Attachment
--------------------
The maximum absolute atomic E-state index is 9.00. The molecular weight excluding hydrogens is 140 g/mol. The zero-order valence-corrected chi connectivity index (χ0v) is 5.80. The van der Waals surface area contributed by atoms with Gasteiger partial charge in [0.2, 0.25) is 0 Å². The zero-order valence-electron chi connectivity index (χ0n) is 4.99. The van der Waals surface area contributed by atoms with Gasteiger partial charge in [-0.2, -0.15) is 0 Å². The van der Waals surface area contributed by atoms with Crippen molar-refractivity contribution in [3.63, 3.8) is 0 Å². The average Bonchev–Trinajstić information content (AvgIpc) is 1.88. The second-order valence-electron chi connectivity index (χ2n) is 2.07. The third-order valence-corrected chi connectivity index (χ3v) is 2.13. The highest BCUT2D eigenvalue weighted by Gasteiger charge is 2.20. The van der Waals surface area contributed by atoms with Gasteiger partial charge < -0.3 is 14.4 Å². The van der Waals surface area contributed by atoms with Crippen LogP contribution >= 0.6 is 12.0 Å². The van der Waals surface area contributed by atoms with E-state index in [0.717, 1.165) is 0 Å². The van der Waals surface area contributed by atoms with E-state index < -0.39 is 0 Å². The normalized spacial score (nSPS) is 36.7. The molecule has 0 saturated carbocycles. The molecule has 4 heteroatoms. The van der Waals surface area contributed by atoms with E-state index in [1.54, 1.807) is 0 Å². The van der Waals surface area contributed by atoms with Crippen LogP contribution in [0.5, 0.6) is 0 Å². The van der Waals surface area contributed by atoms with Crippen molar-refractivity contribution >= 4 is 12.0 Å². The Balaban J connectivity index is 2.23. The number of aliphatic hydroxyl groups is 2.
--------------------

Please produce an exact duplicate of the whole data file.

The maximum absolute atomic E-state index is 9.00. The molecular weight excluding hydrogens is 140 g/mol. The zero-order valence-corrected chi connectivity index (χ0v) is 5.80. The van der Waals surface area contributed by atoms with Gasteiger partial charge in [0.2, 0.25) is 0 Å². The zero-order valence-electron chi connectivity index (χ0n) is 4.99. The van der Waals surface area contributed by atoms with Gasteiger partial charge in [-0.2, -0.15) is 0 Å². The van der Waals surface area contributed by atoms with Crippen molar-refractivity contribution in [3.63, 3.8) is 0 Å². The average Bonchev–Trinajstić information content (AvgIpc) is 1.88. The second-order valence-electron chi connectivity index (χ2n) is 2.07. The third-order valence-corrected chi connectivity index (χ3v) is 2.13. The highest BCUT2D eigenvalue weighted by Gasteiger charge is 2.20. The van der Waals surface area contributed by atoms with Gasteiger partial charge < -0.3 is 14.4 Å². The van der Waals surface area contributed by atoms with Crippen LogP contribution >= 0.6 is 12.0 Å². The van der Waals surface area contributed by atoms with E-state index in [0.717, 1.165) is 0 Å². The van der Waals surface area contributed by atoms with E-state index < -0.39 is 0 Å². The normalized spacial score (nSPS) is 36.7. The molecule has 0 saturated carbocycles. The molecule has 4 heteroatoms. The van der Waals surface area contributed by atoms with E-state index in [1.54, 1.807) is 0 Å². The van der Waals surface area contributed by atoms with Crippen LogP contribution in [0.5, 0.6) is 0 Å². The van der Waals surface area contributed by atoms with Crippen molar-refractivity contribution >= 4 is 12.0 Å². The Balaban J connectivity index is 2.23. The number of aliphatic hydroxyl groups is 2.